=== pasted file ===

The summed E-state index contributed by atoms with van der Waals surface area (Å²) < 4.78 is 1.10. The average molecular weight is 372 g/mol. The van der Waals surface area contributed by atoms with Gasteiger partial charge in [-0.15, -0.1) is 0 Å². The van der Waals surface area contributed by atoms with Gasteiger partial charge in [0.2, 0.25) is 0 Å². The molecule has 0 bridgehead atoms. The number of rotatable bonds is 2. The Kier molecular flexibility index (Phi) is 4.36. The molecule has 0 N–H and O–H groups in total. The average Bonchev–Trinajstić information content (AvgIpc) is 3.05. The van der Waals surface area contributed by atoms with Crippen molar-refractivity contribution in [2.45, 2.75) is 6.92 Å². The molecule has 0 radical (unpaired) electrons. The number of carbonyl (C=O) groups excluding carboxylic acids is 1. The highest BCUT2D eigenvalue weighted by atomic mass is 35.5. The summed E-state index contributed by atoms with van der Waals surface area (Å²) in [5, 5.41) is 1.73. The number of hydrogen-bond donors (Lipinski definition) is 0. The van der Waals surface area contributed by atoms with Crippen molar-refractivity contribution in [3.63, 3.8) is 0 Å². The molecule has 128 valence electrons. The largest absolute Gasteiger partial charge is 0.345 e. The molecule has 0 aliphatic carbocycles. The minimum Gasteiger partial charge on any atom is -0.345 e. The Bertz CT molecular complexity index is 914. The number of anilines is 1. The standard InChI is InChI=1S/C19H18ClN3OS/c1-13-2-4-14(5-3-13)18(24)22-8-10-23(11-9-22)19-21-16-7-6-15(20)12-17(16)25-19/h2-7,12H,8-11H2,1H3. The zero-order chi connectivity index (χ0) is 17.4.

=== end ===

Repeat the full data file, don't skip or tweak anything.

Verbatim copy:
The summed E-state index contributed by atoms with van der Waals surface area (Å²) < 4.78 is 1.10. The average molecular weight is 372 g/mol. The van der Waals surface area contributed by atoms with Gasteiger partial charge in [-0.15, -0.1) is 0 Å². The van der Waals surface area contributed by atoms with Gasteiger partial charge in [0.2, 0.25) is 0 Å². The molecule has 0 bridgehead atoms. The number of rotatable bonds is 2. The Kier molecular flexibility index (Phi) is 4.36. The molecule has 0 N–H and O–H groups in total. The average Bonchev–Trinajstić information content (AvgIpc) is 3.05. The van der Waals surface area contributed by atoms with Crippen molar-refractivity contribution in [2.45, 2.75) is 6.92 Å². The molecule has 0 radical (unpaired) electrons. The number of carbonyl (C=O) groups excluding carboxylic acids is 1. The highest BCUT2D eigenvalue weighted by atomic mass is 35.5. The summed E-state index contributed by atoms with van der Waals surface area (Å²) in [5, 5.41) is 1.73. The number of hydrogen-bond donors (Lipinski definition) is 0. The van der Waals surface area contributed by atoms with Crippen molar-refractivity contribution in [3.63, 3.8) is 0 Å². The molecule has 128 valence electrons. The largest absolute Gasteiger partial charge is 0.345 e. The molecule has 0 aliphatic carbocycles. The minimum Gasteiger partial charge on any atom is -0.345 e. The Bertz CT molecular complexity index is 914. The number of anilines is 1. The standard InChI is InChI=1S/C19H18ClN3OS/c1-13-2-4-14(5-3-13)18(24)22-8-10-23(11-9-22)19-21-16-7-6-15(20)12-17(16)25-19/h2-7,12H,8-11H2,1H3. The zero-order chi connectivity index (χ0) is 17.4.